Presumably Hasbro's management thought it was sitting on some under- utilised asset in the name, because it has decided to put its corporate brand - "a smile with universal appeal and reflecting the company's core values of fun" - on all its products in all its markets.
"It is a major change in the way the company presents itself to stakeholder audiences," gush PR advisers to this huge US-based corporation, "and marks its transition from a traditional toy and game company to an all-encompassing entertainment/leisure provider."
That sounds enough to make any parent reach for their Tomb Raider or Game Boy. More important, it would appear to be a fundamental misunderstanding of marketing. Though a higher-profile company name may help in recruiting staff, it must be open to question whether it will provoke any substantial increase in sales.
In all but a few circumstances, people do not make their buying decisions on the basis that a product or service comes from a huge corporation; something makes them want to buy a particular thing.
So, in the case of Hasbro, many people will buy Monopoly oblivious of the fact that it is owned by the makers of Action Man, Mr Potato Head and the rest. In fact, if pressed to name Monopoly's makers, most would opt for Waddington, which was acquired by Hasbro some years ago. In other words, the brand in question is Monopoly, not Hasbro.
Of course, Hasbro is not the only organisation falling for this line. The financial services industry is rife with examples. The most obvious is HSBC, which has set about ridding Britain's high streets of the Midland Bank name in the cause of promoting itself as an international financial services powerhouse.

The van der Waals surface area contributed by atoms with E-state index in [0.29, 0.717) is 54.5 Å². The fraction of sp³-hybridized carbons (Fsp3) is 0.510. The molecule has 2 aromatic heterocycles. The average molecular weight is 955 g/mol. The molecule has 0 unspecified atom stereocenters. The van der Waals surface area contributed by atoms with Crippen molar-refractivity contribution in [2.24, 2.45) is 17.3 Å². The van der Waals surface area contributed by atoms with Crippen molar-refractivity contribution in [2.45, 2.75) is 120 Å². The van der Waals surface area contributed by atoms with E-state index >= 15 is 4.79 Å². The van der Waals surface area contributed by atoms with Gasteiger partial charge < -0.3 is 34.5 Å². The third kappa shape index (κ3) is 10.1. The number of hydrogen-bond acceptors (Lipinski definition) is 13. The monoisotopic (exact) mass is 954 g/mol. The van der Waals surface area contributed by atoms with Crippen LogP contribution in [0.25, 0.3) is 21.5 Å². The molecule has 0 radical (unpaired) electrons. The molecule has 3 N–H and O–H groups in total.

But this is simplistic stuff. Not only is such a move unlikely to make Midland customers feel any more secure than they did before, it is debatable whether the other great aim of such exercises - knock-on sales - will be achieved.
The management guru Gary Hamel has proclaimed cross-selling one of the great myths of business. And it is difficult to argue with him. After all, how many of us are really so lazy that we feel that we have to do all our banking, pension planning, home-loan borrowing and all the rest with the same organisation?
But there is another, more subtle, reason why these corporate branding exercises are a bad idea. In a world in which big corporations seem intent on getting bigger, consumers do not want to be reminded of their lack of choice. Keeping old brand names in big letters, and holding company names in the background, is a way of giving all but the sophisticated a sense that there is a lot more competition out there than is really the case.
Nobody knows this better than Unilever. Few companies so dominate the shelves of the typical supermarket. But you would be hard pressed to discover this just from perusing those shelves. In the cold cabinet, for example, there are any number of margarine brands; it is not readily apparent that many of them are ultimately owned by Unilever.
And in that case, the parent company's reward is to be a hugely successful operation that provides the support and the glue holding all these well- known brands together. It has not made the mistake of thinking it is the brand.